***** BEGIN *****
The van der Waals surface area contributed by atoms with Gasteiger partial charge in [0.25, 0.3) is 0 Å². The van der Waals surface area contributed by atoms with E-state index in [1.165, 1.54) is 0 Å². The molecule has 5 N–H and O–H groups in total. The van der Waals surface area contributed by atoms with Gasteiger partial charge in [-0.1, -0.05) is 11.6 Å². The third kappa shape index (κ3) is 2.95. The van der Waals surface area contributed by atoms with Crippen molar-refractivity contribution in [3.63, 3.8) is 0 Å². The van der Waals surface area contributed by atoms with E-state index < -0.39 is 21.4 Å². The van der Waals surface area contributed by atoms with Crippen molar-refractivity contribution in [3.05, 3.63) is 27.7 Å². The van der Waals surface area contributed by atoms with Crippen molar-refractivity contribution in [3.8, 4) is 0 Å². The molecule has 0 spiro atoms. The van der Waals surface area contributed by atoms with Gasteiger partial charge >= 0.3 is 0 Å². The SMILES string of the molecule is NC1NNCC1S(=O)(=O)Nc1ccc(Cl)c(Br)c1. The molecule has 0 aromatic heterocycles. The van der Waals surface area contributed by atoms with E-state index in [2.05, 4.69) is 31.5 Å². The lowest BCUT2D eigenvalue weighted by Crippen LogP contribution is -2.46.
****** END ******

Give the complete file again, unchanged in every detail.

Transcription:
The van der Waals surface area contributed by atoms with Gasteiger partial charge in [0.25, 0.3) is 0 Å². The van der Waals surface area contributed by atoms with E-state index in [1.165, 1.54) is 0 Å². The molecule has 5 N–H and O–H groups in total. The van der Waals surface area contributed by atoms with Gasteiger partial charge in [-0.1, -0.05) is 11.6 Å². The third kappa shape index (κ3) is 2.95. The van der Waals surface area contributed by atoms with Crippen molar-refractivity contribution in [3.63, 3.8) is 0 Å². The van der Waals surface area contributed by atoms with E-state index < -0.39 is 21.4 Å². The van der Waals surface area contributed by atoms with Crippen molar-refractivity contribution in [3.05, 3.63) is 27.7 Å². The van der Waals surface area contributed by atoms with Crippen molar-refractivity contribution in [3.8, 4) is 0 Å². The molecule has 0 spiro atoms. The van der Waals surface area contributed by atoms with Gasteiger partial charge >= 0.3 is 0 Å². The SMILES string of the molecule is NC1NNCC1S(=O)(=O)Nc1ccc(Cl)c(Br)c1. The molecule has 0 aromatic heterocycles. The van der Waals surface area contributed by atoms with E-state index in [2.05, 4.69) is 31.5 Å². The lowest BCUT2D eigenvalue weighted by Crippen LogP contribution is -2.46.